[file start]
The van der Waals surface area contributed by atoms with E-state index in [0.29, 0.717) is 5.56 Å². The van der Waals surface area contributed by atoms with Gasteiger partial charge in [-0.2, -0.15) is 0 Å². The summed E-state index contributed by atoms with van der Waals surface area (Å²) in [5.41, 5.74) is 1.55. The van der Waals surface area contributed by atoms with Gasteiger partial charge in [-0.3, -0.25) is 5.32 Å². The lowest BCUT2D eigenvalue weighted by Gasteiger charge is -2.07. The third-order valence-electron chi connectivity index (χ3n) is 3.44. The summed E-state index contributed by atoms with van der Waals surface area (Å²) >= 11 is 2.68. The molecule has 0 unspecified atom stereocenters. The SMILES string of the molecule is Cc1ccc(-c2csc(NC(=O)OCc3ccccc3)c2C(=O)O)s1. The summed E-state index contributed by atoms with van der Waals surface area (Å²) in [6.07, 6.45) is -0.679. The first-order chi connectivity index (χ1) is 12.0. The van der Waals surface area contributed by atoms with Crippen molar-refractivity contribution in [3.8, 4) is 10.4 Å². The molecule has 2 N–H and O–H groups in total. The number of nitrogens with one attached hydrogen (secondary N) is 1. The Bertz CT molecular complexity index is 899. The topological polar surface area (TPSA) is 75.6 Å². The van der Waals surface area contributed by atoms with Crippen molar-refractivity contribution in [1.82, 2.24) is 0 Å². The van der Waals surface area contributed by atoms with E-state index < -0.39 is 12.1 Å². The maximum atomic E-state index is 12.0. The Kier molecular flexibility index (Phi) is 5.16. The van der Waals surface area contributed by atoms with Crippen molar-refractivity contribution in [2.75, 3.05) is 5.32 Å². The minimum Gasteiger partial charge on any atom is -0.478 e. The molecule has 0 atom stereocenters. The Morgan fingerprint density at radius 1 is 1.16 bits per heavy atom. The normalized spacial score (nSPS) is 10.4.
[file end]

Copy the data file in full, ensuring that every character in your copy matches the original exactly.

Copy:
The van der Waals surface area contributed by atoms with E-state index in [0.29, 0.717) is 5.56 Å². The van der Waals surface area contributed by atoms with Gasteiger partial charge in [-0.2, -0.15) is 0 Å². The summed E-state index contributed by atoms with van der Waals surface area (Å²) in [5.41, 5.74) is 1.55. The van der Waals surface area contributed by atoms with Gasteiger partial charge in [-0.3, -0.25) is 5.32 Å². The lowest BCUT2D eigenvalue weighted by Gasteiger charge is -2.07. The third-order valence-electron chi connectivity index (χ3n) is 3.44. The summed E-state index contributed by atoms with van der Waals surface area (Å²) >= 11 is 2.68. The molecule has 0 unspecified atom stereocenters. The SMILES string of the molecule is Cc1ccc(-c2csc(NC(=O)OCc3ccccc3)c2C(=O)O)s1. The summed E-state index contributed by atoms with van der Waals surface area (Å²) in [6.07, 6.45) is -0.679. The first-order chi connectivity index (χ1) is 12.0. The van der Waals surface area contributed by atoms with Crippen molar-refractivity contribution in [3.8, 4) is 10.4 Å². The molecule has 2 N–H and O–H groups in total. The number of nitrogens with one attached hydrogen (secondary N) is 1. The Bertz CT molecular complexity index is 899. The topological polar surface area (TPSA) is 75.6 Å². The van der Waals surface area contributed by atoms with Crippen molar-refractivity contribution in [1.82, 2.24) is 0 Å². The van der Waals surface area contributed by atoms with E-state index < -0.39 is 12.1 Å². The maximum atomic E-state index is 12.0. The Kier molecular flexibility index (Phi) is 5.16. The van der Waals surface area contributed by atoms with Crippen molar-refractivity contribution in [2.75, 3.05) is 5.32 Å². The minimum Gasteiger partial charge on any atom is -0.478 e. The molecule has 0 atom stereocenters. The Morgan fingerprint density at radius 1 is 1.16 bits per heavy atom. The normalized spacial score (nSPS) is 10.4.